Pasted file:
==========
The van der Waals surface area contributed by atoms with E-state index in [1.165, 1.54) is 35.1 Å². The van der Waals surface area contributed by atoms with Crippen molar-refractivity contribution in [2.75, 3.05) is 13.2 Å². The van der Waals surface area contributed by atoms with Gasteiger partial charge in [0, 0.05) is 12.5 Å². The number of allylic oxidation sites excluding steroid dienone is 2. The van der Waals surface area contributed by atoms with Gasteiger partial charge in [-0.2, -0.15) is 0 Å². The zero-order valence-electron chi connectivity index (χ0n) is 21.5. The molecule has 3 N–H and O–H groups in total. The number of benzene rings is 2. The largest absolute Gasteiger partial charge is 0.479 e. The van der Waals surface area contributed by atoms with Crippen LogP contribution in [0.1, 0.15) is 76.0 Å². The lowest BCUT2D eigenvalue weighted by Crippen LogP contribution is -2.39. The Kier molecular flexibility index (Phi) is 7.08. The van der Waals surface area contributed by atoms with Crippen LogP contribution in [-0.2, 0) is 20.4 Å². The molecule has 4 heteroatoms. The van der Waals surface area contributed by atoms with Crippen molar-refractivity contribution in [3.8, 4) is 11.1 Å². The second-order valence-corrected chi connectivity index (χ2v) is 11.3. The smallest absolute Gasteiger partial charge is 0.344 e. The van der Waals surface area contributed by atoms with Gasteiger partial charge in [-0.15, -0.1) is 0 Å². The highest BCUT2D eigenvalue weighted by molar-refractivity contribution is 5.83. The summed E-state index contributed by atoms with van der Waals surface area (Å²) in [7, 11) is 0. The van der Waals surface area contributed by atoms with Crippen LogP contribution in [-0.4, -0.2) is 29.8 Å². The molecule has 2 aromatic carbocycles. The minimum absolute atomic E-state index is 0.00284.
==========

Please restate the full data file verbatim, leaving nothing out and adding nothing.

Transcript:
The van der Waals surface area contributed by atoms with E-state index in [1.165, 1.54) is 35.1 Å². The van der Waals surface area contributed by atoms with Crippen molar-refractivity contribution in [2.75, 3.05) is 13.2 Å². The van der Waals surface area contributed by atoms with Gasteiger partial charge in [0, 0.05) is 12.5 Å². The number of allylic oxidation sites excluding steroid dienone is 2. The van der Waals surface area contributed by atoms with Gasteiger partial charge in [-0.2, -0.15) is 0 Å². The zero-order valence-electron chi connectivity index (χ0n) is 21.5. The molecule has 3 N–H and O–H groups in total. The number of benzene rings is 2. The largest absolute Gasteiger partial charge is 0.479 e. The van der Waals surface area contributed by atoms with Crippen LogP contribution in [0.1, 0.15) is 76.0 Å². The lowest BCUT2D eigenvalue weighted by Crippen LogP contribution is -2.39. The Kier molecular flexibility index (Phi) is 7.08. The van der Waals surface area contributed by atoms with Crippen LogP contribution in [-0.2, 0) is 20.4 Å². The molecule has 4 heteroatoms. The van der Waals surface area contributed by atoms with Crippen molar-refractivity contribution in [3.8, 4) is 11.1 Å². The second-order valence-corrected chi connectivity index (χ2v) is 11.3. The smallest absolute Gasteiger partial charge is 0.344 e. The van der Waals surface area contributed by atoms with Gasteiger partial charge in [-0.15, -0.1) is 0 Å². The highest BCUT2D eigenvalue weighted by molar-refractivity contribution is 5.83. The summed E-state index contributed by atoms with van der Waals surface area (Å²) in [7, 11) is 0. The van der Waals surface area contributed by atoms with Crippen LogP contribution in [-0.4, -0.2) is 29.8 Å². The molecule has 2 aromatic carbocycles. The minimum absolute atomic E-state index is 0.00284.